Pokemon has taken the world by storm with its card games, cartoon shows, a mobile game app, and even the latest Detective Pikachu movie.
But some fans are so inspired by the international franchise that they actually create their own Pokemon.
The proper term for the original Pokemon that artists create is "Fakemon".
One Singaporean artist, whose Instagram handle is @bossu_mon, has put a local spin on her Singapore-inspired Pokemon art.
Each drawing comes complete with original Fakemon names, their types, category and even a complete list of attack, defence, health points and speed statistics.
It also includes a short description by the artist of the Fakemon, describing their characteristics and temperament.
Inspirations for the Singapore Fakemon range from local food, to native wildlife, and even cultural objects.
Here are the very creative Fakemons for you to marvel at, and their local inspirations.
Here's one inspired by everyone's favourite hawker centre dessert, ice kacang.
It evolves from a spoon of ice kacang, to a bowl of ice kacang.
And another of the iconic chili crab dish.
There's even a Fakemon of the king of fruits.
"Despite their overpowering & menancing appearance, Odorians are very caring Pokémon. Though their scent may put off some people, those who get past the smell will earn themselves a new friend."
This one is inspired by the red snapper fish and fish head curry. Its name "Snapurry" is a combination of snapper and curry.
Considering that quite a few Pokemon are inspired by real life animals, its not hard to envision some of Singapore's native flora and fauna reimagined as Fakemon too.
Here's one inspired by Singapore's Lesser Mouse Deer, but in a cute shade of pink.
This one is inspired by the monitor lizards commonly seen in nature areas like Sungei Buloh Wetland Reserve.
The "Kikoel" is inspired by the Asian Koel, that noisy bird that wakes everyone up in the morning.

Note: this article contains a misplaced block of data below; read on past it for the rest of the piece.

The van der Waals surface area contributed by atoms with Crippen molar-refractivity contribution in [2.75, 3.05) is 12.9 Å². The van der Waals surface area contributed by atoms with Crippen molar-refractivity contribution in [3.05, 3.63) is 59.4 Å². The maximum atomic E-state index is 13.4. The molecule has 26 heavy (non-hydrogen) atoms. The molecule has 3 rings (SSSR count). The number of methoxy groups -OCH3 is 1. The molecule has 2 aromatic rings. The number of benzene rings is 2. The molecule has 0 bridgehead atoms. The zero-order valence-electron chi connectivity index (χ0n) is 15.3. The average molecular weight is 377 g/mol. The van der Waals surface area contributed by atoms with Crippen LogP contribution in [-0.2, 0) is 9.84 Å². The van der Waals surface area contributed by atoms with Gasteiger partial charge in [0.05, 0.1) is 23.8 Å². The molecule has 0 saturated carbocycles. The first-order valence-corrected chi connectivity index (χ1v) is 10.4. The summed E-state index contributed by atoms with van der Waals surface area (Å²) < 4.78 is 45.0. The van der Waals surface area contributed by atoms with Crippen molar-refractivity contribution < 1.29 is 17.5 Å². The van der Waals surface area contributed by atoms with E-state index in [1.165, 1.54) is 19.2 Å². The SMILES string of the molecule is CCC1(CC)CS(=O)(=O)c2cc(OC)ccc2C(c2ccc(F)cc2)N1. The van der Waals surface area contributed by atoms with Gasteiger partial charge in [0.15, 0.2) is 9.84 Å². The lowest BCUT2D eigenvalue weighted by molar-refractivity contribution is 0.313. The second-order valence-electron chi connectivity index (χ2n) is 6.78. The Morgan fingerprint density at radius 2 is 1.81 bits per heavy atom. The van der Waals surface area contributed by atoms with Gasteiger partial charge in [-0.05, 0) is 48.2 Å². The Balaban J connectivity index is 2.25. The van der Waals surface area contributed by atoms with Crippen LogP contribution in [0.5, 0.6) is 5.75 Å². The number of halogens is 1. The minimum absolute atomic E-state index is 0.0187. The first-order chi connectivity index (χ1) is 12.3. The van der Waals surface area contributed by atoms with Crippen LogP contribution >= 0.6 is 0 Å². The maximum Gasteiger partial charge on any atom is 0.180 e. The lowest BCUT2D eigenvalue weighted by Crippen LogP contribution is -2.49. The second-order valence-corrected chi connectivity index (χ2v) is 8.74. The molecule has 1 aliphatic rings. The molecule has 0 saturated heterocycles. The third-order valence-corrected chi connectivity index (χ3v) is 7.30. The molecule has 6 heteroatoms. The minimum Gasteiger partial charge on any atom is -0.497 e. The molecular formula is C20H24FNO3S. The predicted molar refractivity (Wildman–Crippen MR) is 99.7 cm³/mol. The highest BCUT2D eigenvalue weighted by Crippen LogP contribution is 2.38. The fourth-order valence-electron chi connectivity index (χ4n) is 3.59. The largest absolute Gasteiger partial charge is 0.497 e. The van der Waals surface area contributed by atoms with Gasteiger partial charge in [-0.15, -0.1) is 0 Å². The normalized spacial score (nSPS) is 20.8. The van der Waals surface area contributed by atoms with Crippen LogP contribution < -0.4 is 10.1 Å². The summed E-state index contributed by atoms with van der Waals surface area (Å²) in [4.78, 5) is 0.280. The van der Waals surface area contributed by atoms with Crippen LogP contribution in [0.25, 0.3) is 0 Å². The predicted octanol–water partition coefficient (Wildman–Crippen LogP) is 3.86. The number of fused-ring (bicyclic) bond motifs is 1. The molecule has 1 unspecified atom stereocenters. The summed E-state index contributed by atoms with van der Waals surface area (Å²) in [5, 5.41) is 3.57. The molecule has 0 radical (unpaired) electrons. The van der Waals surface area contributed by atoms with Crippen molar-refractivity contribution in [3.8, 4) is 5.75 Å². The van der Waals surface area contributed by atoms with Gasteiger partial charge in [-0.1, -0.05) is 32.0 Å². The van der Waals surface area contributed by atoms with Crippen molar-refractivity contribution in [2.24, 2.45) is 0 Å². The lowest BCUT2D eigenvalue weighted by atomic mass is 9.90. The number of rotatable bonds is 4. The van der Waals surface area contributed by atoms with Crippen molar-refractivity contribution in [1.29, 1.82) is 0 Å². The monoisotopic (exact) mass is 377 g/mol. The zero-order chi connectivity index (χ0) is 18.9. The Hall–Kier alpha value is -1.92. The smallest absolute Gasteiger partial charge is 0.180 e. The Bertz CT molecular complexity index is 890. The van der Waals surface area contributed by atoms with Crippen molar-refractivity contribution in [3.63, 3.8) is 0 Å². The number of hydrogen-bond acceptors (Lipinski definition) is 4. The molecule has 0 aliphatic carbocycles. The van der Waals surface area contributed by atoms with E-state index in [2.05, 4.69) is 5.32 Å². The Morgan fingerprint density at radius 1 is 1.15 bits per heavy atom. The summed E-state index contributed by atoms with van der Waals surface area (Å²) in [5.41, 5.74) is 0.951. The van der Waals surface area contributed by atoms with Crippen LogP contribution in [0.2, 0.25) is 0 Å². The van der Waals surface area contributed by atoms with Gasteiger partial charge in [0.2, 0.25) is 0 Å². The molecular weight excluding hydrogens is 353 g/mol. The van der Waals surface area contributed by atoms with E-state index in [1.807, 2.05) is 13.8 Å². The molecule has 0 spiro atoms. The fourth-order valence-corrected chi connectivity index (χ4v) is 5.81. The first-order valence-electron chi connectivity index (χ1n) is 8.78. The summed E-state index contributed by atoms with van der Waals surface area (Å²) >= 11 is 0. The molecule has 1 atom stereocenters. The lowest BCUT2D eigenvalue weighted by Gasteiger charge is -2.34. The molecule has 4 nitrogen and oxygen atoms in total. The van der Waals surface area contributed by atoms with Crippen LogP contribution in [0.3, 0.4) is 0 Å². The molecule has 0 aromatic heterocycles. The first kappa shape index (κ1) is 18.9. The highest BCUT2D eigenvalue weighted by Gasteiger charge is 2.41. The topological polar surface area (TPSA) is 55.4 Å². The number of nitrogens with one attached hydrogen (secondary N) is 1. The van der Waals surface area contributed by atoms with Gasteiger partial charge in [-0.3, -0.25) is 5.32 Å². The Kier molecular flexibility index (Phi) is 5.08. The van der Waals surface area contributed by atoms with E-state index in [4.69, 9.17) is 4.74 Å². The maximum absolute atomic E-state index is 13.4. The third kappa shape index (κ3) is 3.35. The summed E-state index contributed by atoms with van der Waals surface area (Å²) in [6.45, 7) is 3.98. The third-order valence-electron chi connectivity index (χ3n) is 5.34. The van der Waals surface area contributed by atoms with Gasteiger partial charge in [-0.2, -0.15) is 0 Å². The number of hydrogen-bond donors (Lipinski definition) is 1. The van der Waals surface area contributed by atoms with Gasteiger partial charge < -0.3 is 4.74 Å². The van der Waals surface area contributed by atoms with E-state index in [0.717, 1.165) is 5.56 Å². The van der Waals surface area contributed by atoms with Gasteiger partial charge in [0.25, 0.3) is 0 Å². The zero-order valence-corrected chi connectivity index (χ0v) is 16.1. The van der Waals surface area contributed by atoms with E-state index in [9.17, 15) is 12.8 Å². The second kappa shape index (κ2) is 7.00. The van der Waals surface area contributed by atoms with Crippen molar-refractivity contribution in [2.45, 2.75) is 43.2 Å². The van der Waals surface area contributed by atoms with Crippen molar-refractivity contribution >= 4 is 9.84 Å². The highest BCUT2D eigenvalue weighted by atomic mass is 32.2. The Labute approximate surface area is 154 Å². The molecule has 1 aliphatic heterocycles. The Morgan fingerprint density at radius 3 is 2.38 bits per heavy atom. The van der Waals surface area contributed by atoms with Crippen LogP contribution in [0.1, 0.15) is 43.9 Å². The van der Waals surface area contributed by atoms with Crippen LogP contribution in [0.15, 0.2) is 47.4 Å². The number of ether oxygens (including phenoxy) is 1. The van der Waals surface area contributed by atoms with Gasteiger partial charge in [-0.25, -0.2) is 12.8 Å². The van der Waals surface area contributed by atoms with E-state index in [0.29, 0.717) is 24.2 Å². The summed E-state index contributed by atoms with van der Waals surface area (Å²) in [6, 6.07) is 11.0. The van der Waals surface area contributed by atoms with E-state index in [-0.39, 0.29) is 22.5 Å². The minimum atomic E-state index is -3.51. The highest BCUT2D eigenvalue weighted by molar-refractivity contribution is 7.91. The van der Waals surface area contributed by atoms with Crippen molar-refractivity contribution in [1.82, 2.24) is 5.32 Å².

It has been aptly named as a Morning Sound Pokemon.
Check out the female morph.
There's even a Fakemon of the Aedes mosquito.
Its attack level is 102, which is very accurate considering the effects of Dengue fever and how hard it is to eliminate Aedes mosquitos.
Plants, too, are redrawn in a new perspective by the artist.
This one is based off Singapore's national flower, the Vanda Miss Joaquim orchid.
Tragically, this Fakemon is inspired by the numerous roadkill in Singapore.
Aside from food and nature, the artist has also transformed other distinctly Singaporean objects into Fakemon.
From the orange and black colours, and the wheels, you might be able to guess that this one was inspired by the now-absent oBike.
This very cute, sleepy-looking Fakemon is inspired by incense and joss sticks.
Its name "Baibai" means "Pray pray" in Chinese.
And this is the artist's description:
"Baibai hide in ancestral shrines & are extremely shy. However they need humans to pray & burn joss sticks as it gives them energy."
The inspiration for this last Fakemon might be more obscure for younger readers.
But it is no less noteworthy for those who used to browse the shelves at Popular bookstores -- a Fakemon based off Russell Lee's True Singapore Ghost Stories books.
The eyes of the Fakemon are very reminiscent of the series' book covers.
Props to the artist, because this is some real creativity and imagination right here.
You can check out the artist's Instagram page for more cool Fakemon here.
Top photo by @bossu_mon / IG
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